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chapter 24

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University of Toronto St. George
Michael Ho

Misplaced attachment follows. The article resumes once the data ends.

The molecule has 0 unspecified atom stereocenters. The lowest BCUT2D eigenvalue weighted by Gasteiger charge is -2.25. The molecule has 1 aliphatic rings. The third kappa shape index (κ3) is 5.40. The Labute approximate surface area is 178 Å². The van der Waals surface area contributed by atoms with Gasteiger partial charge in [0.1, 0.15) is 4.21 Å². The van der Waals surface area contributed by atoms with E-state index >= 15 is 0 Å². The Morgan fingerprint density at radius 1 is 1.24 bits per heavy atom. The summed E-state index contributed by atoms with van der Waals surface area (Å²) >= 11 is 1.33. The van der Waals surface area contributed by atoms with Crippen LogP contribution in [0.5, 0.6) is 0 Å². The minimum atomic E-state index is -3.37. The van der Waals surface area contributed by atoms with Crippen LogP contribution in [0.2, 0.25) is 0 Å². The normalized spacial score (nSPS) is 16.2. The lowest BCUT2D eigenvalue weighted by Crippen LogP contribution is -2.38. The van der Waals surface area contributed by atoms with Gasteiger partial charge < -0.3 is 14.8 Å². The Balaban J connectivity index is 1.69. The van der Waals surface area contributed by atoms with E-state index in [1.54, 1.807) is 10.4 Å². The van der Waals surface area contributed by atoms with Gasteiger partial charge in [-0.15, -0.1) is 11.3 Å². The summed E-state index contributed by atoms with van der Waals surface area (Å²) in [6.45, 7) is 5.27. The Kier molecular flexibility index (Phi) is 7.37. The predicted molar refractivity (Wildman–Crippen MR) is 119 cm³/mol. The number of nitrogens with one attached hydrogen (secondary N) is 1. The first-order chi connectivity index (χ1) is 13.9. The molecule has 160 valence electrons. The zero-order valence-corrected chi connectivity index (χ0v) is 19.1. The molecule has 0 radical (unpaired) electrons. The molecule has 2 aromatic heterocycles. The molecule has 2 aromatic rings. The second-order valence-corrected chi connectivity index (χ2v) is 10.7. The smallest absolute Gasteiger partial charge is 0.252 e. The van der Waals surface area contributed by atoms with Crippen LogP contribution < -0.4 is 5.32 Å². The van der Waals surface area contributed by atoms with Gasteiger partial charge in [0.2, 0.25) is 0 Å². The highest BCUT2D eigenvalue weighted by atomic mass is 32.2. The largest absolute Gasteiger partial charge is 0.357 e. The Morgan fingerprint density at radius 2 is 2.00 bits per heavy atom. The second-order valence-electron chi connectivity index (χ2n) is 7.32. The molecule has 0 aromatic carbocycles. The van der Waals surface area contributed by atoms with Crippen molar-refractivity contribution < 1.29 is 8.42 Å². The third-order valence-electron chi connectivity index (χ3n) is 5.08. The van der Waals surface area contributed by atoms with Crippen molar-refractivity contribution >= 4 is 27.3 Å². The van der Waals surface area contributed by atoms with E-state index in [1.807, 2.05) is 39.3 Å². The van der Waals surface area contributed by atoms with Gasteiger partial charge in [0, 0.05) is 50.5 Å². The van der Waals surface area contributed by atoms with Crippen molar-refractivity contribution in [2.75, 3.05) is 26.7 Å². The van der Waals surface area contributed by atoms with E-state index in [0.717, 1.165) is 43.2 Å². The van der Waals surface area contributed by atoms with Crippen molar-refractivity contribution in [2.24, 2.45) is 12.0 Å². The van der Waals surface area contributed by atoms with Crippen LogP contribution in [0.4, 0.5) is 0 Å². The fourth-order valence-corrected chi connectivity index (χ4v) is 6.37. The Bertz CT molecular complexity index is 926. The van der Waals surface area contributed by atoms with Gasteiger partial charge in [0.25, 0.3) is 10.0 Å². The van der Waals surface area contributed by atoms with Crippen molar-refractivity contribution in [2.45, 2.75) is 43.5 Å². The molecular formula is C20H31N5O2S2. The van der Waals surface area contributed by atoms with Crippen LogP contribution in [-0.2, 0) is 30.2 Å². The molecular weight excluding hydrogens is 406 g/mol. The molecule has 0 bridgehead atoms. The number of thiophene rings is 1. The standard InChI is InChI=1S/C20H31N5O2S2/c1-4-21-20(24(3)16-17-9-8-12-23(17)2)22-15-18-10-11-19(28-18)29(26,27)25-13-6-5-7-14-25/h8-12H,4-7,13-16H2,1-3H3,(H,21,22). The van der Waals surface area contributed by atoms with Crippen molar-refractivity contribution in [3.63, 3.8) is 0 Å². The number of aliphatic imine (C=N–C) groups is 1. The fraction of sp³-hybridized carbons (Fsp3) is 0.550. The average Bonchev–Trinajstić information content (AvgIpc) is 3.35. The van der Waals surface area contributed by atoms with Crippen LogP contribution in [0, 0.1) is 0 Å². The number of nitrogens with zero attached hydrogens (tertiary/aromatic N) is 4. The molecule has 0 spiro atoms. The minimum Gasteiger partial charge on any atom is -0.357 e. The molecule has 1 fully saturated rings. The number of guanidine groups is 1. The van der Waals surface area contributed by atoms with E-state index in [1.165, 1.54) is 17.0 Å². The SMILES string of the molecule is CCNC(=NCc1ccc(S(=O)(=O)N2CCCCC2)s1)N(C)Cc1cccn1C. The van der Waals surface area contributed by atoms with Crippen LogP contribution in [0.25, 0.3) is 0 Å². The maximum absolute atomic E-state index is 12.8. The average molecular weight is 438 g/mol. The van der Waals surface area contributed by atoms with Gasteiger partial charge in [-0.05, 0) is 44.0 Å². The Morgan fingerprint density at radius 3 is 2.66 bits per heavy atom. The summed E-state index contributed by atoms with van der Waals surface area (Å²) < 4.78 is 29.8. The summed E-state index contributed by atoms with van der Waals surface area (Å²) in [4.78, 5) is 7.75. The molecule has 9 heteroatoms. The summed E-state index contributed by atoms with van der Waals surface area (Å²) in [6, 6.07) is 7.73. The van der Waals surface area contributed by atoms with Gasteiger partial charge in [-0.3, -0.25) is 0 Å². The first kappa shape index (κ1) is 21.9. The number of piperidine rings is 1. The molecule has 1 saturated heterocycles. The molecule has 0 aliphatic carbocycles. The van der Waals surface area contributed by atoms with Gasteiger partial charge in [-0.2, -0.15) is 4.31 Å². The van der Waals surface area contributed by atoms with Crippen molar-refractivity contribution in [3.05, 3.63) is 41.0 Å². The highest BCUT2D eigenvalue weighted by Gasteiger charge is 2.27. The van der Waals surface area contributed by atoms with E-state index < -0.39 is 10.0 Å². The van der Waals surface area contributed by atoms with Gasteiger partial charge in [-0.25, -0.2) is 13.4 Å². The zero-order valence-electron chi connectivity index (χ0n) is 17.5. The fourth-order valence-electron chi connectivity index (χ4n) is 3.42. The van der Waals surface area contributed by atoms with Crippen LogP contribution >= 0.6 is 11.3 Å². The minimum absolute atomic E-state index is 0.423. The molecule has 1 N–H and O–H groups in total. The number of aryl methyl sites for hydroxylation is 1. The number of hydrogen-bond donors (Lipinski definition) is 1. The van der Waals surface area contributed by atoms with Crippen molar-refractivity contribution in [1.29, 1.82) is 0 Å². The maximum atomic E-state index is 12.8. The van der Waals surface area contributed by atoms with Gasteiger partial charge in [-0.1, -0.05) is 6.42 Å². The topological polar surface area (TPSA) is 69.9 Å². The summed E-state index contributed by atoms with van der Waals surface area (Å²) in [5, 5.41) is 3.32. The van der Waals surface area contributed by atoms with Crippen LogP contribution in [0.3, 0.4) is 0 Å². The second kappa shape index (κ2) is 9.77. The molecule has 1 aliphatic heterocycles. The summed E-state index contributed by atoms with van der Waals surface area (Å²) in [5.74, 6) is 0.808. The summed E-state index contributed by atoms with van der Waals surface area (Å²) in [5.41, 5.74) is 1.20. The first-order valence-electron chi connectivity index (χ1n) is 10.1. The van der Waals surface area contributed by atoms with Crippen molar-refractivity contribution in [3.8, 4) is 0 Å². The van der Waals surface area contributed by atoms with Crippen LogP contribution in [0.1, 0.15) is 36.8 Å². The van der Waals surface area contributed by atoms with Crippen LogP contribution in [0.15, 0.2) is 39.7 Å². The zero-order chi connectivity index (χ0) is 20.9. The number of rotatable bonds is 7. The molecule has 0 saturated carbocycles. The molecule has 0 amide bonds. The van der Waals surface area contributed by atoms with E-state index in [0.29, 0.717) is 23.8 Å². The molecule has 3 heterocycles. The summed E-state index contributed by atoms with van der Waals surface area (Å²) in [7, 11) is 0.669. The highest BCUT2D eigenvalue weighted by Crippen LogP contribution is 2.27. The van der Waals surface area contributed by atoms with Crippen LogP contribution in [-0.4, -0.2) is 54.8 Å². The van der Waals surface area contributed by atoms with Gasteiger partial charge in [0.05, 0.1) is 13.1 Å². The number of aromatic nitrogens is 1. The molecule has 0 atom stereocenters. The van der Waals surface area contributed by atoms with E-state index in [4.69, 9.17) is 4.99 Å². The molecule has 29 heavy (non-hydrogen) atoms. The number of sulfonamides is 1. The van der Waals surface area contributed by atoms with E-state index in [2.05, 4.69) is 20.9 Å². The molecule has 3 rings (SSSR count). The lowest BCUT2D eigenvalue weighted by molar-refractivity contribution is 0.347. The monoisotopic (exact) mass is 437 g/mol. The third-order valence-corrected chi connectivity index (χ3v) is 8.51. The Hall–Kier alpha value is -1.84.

Chapter 24 from the short-run to the long-run The short-run These are the defining characteristics of the short-run in HR macroeconomic model: 1. Factor prices are assumed to be exogenous; they may change but any not explained within the model, but any change 2. Technology and factor supplies are assumed to be constant (and therefore Y* is constant). The level of real GDP fluctuates around a constant level of potential output, Y*. This version of our macroeconomic model is convenient to use when analyzing the economy over short periods. Even though factor prices, technology and factor supplies are rarely constant, event over short periods of time. The simplifying assumption that they are constant in our short run model allows us to focus on the most important changes over this time span: the fluctuations of real GDP relative to the level of potential output, what economists call business cycles. The adjustment of factor prices Our theory of the adjustment process that takes the economy from the short-run to the long- run is based on following assumptions: 1. Factor prices are assumed to adjust in response to output gaps. 2. Technology and factor supplies are assumed to be constant (and therefore Y* is constant). Note to that, as in the short run version of the model, the adjustment process is assumed to take place with a constant level of potential output. Our theory of macroeconomic adjustment process is useful to examining how the effects of shocks or policies defer in the short run and long runs. As we will see, the assumption that potential output is constant leads to the prediction that AD and AS shocks have no long-run effect on real GDP; output eventually returns to Y*. The long-run These are defining characteristics of the long-run in our micro model: 1. Factor prices are assumed to have fully adjusted in any output gap 2. Technology and factor supplies are assumed to be changing. After factor prices have fully adjusted real GDP will return to the level of potential output. The second assumption implies that the level of potential output is changing ( are typically growing). Therefore, in the long-run version of the macroeconomic model, our focus is not on the major of business cycles but rather on the nature of the economic growthwhere technological change and the role of factor supplies play key roles. Summary 24.1 the adjustment process Potential output and the output gap Potential output is the total output that can be produced when all productive resources such as land, labor, and capitalare being used at their normal rates of utilization. When in nations actual output diverges from its potential output, the difference is called the output gap. In this chapter review variations in the output that as determined solely by variation in actual GDP around a constant level of potential GDP. Factor prices and the output gap When real GDP is above potential output, there will be pressure on factor prices to rise because of a higher than normal demand or factor inputs. When real GDP is below potential output, there will be pressure on factor prices to fall because of their lower than normal demand for factors inputs These relationships are assumed to hold for the prices of all factors of production, including labor, land, and capital equipments. Output above potential Y> Y* Sometimes AD and AS curves intersects where real GDP exceed potential. Because firms are producing beyond their normal capacity output, there is an unusually large demand for all factor inputs, including labor. Labour shortage will emerge in some industries and among many groups of workers. Firms were trying to bait workers away from other firms in order to maintain the high levels of output and sales made possible by the boom conditions. As a result of this tight labor market conditions, workers will find that theyre have considerable bargaining power with their employers, of and they will put upward pressure on wages. Firms are recognizing that demand for their curves is strong will be anxious to maintain a high level of output. To prevent their workers for and a striking are quitting and moving to other employers, firms will be willing to accede to some of this upward pressures. The boom that is associated with an inflationary gap generates a set of conditionshigh profits for firms and unusually large demand for laborthat tends to cause wages (and other factors prices) to rise. This increase in factor prices will increase firms unit costs. As unit costs increase firms will require higher prices in order to supply of any given level of output, and the AS curve will therefore shift up. This shift has the effect of reducing equilibrium of real GDP and rising price level. Real GDP moves back toward potential and the inflationary gap begins to close. Output below potential Y
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